By Janice Levenhagen-Seeley We’ve come a long way, but there is more work to do Much has been said about the glass ceiling – an invisible, unbreakable barrier that often prevents women and minorities from moving up the corporate ladder. Within the technology industry, it’s more than just a ceiling. Glass walls are being built, keeping certain people in and others out. It’s an architecture flaw that doesn’t bode well for an industry that consistently struggles to recruit and retain women into high-tech careers. Only 18 percent of computer science majors are women, and 56 percent of women in computer science jobs leave the industry by mid-career. Not only is the lack of women in tech careers bad for equality and fairness, it’s bad for business. Without the diverse perspectives of people from different backgrounds, innovation sputters and creativity drags. Businesses with greater racial and gender equality were found to have higher revenue, more customers, greater market share, and greater profits than those with less equality. A clear business-case can be made for the urgent need to get more women interested in technology career, and that’s where ChickTech comes i Increasing the ranks January 2017 marks the sixth anniversary of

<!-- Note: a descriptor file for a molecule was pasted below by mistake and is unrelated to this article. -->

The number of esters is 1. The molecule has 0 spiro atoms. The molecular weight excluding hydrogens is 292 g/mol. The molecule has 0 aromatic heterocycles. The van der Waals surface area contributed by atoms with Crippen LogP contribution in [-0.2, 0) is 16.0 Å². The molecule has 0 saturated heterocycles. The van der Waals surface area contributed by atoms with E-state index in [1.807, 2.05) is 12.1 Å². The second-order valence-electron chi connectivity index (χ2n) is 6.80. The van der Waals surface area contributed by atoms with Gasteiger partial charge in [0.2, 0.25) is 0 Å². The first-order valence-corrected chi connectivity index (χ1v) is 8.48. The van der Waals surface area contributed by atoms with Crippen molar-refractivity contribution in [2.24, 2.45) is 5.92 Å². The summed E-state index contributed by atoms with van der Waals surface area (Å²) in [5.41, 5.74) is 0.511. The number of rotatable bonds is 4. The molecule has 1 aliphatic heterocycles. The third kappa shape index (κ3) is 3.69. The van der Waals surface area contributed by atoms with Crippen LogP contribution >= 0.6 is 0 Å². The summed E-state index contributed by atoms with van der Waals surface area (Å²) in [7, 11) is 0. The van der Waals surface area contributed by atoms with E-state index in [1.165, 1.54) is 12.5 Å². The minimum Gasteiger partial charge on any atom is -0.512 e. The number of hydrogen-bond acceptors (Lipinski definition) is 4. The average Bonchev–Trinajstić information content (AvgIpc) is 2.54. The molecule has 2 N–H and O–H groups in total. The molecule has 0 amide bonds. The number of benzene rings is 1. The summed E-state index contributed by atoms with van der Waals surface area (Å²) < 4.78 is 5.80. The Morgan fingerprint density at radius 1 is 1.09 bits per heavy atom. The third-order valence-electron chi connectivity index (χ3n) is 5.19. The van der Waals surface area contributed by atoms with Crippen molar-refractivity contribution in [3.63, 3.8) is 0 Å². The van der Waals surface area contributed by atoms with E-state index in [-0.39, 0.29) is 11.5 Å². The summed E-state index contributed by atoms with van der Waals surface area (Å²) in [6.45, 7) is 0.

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  • ChickTech’s Selfie Challenge

    #chicktechselfies Join ChickTech in creating positive media! Inspired by the film MissRepresentation, we challenge you to take selfies that show women in a positive, empowering way. Let’s change the way women are portrayed in media by creating our *own* media! You have until 5:30pm on Sunday August 24th to show us your best. Post on twitter and use hashtags #chicktechselfies and #missrep or tag us @ChickTechOrg. Don’t do the twitter, but want your picture on the twitter machine? Email selfies to [email protected] If you want to show your support but don’t want to share your selfie with the world, tell us and we will honor your contribution without posting your photo.